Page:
Ace was the one she called on to discuss problems she had with her other children, and she relied on him to straighten them out if she thought they were on the wrong track. He was also the only one of her children she allowed to ride in her Lincoln Continental when he came to visit her in California.

They talked often, she says, at least weekly. She remembers in particular a telephone conversation they had a year ago about something that happened in his childhood. He was six years old, and she had asked him to take the bus into town, about three miles away, to buy some items at the supermarket. He told her he had waited for the bus to come, and finally decided that he would rather walk the distance than stand around waiting. “He said that was the first time he felt his independence. He was so proud of himself, it was such an important moment in his life, and I never knew anything about it until he told me.”

Later, when Ace was older and in his first year of high school, she remembers him turning to her in the car as she drove him to school. “He asked me ‘Mom, who is this speaking inside of me?’ Poor me I didn’t understand anything then. It wasn’t ‘til way, way later when I changed my life and turned my life totally over to God that I knew what he meant.”

Ace’s mother says that when she first heard God speak to her in 1976, she remembered what her son had said, and “cried like a baby.”

“When they came to tell me, they said there had been an accident, that the two boys were fishing and one was lost. As soon as I heard it was Ace, my head dropped down and the whole world was darkness and I cried out loud ‘Oh God!’”

* * *

Atisa Logo’s smile blooms across her face as she speaks of her husband while stroking her youngest daughter’s silky hair. Pictures of Ace crowd the hearth, and family photos vie for space with paintings of biblical scenes on the walls of the midtown home. Memorial wreaths of silk flowers spill out of the living room into the front yard, where more of Ace and Atisa’s eight children ride bikes in the driveway under a basketball hoop.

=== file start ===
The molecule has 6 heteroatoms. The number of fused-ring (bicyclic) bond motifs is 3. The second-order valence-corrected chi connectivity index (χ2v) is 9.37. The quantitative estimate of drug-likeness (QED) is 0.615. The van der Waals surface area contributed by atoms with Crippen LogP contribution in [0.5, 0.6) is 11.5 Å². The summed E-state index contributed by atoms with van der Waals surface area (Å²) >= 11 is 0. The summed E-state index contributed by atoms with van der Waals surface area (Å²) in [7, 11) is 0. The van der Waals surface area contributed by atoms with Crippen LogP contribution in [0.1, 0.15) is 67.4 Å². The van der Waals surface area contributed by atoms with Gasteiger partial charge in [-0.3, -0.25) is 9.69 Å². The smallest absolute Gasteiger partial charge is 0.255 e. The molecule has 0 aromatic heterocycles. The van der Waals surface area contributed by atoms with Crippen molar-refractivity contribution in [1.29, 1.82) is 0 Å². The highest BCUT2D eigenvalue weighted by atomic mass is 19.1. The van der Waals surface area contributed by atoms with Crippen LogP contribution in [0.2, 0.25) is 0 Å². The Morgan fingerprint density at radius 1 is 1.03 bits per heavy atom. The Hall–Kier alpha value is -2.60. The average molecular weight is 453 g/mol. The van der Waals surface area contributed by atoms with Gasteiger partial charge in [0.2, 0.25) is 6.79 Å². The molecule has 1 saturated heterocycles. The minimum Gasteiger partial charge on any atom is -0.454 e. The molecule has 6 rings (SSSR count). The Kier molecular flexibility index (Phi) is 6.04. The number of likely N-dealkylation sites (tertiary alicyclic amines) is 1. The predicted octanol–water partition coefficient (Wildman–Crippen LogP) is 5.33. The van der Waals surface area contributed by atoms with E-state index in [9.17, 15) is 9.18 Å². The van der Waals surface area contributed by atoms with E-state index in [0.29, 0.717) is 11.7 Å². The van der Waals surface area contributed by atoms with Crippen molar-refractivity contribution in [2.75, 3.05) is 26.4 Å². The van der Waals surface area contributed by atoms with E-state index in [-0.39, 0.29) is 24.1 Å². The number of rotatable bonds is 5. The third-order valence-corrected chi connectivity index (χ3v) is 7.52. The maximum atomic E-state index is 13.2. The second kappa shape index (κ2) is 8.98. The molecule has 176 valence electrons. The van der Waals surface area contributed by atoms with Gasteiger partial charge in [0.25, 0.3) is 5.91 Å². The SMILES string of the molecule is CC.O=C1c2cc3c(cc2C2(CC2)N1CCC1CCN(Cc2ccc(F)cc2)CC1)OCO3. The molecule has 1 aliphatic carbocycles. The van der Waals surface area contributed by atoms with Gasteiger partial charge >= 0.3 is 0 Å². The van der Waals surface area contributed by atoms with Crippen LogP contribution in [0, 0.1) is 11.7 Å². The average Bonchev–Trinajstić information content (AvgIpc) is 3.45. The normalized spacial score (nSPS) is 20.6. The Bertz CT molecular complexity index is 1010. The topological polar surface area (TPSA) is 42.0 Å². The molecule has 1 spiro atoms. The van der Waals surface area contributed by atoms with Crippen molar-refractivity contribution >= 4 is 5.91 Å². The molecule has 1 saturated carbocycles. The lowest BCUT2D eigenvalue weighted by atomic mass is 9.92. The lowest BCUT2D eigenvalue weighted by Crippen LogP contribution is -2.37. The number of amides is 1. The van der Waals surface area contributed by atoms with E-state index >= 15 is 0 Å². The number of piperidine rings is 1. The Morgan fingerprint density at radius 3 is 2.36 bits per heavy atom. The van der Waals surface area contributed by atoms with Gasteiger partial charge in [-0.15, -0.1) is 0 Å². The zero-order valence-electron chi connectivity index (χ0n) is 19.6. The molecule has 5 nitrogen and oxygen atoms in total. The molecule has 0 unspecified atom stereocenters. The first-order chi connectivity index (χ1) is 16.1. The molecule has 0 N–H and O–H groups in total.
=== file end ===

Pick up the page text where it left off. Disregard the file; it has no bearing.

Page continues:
Atisa remembers her and her future husband’s first date as something of a fiasco. It was December of 1980 in American Samoa. The date had been arranged two months earlier, at the suggestion of church officials. Atisa’s father was not too happy about the idea—she was 21-years-old, Ace was 31—and withdrew his permission at the last minute. Atisa says she ran to her grandmother’s house to call Ace and let him know the date was off, but it was too late. He was already on his way. She says she told her father “Okay, you messed this up, you have the date!” and ran upstairs. “I sat there like a child sulking.” In the meantime, her father and Ace sat downstairs and talked for hours. She says that a few times they sent for her to come down and join them, but she remained obstinate in her anger, upset at missing out on her office Christmas party, which she and Ace had planned on attending together.

“I was too mad to come down” she says. “As a result, my dad and I didn’t talk for a few days. The next day I felt bad and tried to call Ace to apologize for how I had behaved, but I didn’t get through. I felt sorry and embarrassed.”

A few days later, her church ward held its Christmas party, and she found herself in the back serving up cake when someone told her Ace had arrived. “My first thought was to hide, but he came through the door and stood right beside me. He said ‘Hi,’ and smiled at me. I said ‘Hi’ back and went on serving up the ice cream and cake even though it wasn’t really time yet. I was nervous. He came right back with me and helped, and when we were done he asked me for a lunch date and we went from there.”